There will be significant pressure on clinical leadership and clinical decision-making. Triage choices will become much more challenging, especially in mass casualty situations. Clinicians will have to accept ‘rationing’ of time and clinical resources such as imaging and blood so as to ensure equity of access for the largest proportion of the patient flow. Clinical standardisation becomes even more important as the amount of clinical time to care for each patient is reduced. Medical facilities will have to accept the probability of ‘prolonged care’ in both prehospital care and deployed hospital care.

CBRN weapons are considerably more likely to be used than previously experienced on recent military operations. This will require the medical services to be competent to treat casualties from these agents and also to operate medical evacuation and medical facilities under the threat of these weapons. It will be necessary to refresh our concepts for how both functions are undertaken.

Relearning experiences from the past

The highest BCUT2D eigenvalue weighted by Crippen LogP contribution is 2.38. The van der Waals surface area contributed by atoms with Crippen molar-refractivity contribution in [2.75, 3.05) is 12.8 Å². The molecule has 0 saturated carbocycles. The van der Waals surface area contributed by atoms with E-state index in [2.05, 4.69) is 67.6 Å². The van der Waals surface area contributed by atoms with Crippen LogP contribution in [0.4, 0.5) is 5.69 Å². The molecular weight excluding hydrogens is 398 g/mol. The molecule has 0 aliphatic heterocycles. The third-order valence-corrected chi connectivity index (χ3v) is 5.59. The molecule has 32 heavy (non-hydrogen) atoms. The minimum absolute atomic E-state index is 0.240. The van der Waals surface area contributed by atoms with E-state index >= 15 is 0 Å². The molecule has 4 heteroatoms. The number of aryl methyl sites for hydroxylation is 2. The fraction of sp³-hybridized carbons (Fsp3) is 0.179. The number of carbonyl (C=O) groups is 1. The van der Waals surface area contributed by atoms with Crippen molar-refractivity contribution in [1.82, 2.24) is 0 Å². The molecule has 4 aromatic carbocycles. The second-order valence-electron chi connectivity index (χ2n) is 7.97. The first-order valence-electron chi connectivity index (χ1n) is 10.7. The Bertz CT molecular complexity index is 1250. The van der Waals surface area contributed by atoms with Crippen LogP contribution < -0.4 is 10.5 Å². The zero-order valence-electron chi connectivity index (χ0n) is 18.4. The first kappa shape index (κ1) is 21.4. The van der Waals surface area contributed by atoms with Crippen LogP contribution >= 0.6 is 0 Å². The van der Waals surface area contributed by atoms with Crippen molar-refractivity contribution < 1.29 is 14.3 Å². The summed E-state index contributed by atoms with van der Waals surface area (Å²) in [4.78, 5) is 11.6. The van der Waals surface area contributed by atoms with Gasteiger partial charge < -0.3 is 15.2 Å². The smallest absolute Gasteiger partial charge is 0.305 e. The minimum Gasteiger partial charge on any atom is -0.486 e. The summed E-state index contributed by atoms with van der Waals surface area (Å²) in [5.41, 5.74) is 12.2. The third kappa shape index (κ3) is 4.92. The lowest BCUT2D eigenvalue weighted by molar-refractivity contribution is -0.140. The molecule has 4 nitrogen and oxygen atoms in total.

Overall, there are very few aspects of this new challenge that will require completely new solutions. While there have been considerable advances in clinical interventions for trauma casualties, the fundamental challenge in military medicine of matching evacuation and clinical treatment to the needs of military patients remains unchanged. Therefore, we can derive considerable value in historical study and research to relearn the strategic and operational solutions applied by our predecessors to similar challenges in World War 1, World War 2 and during the Cold War. The Staff Ride remains an excellent educational vehicle for this type of learning.3 In doing so, we must critically appraise the lessons from the past rather than accepting at face value; as this article demonstrates the future is likely to involve a blend of lessons from the past and contemporary innovation. As an example, we have demonstrated the clinical effectiveness of the MERT as a helicopter-based medical evacuation capability compared with other helicopter-based clinical groups.4 However, in a peer-on-peer conflict, our approach to the use of Air MERT might shift to collecting the most severely injured from dismounted ground-based MERT grouped with a MRS (a ‘DS’) or a FRSG.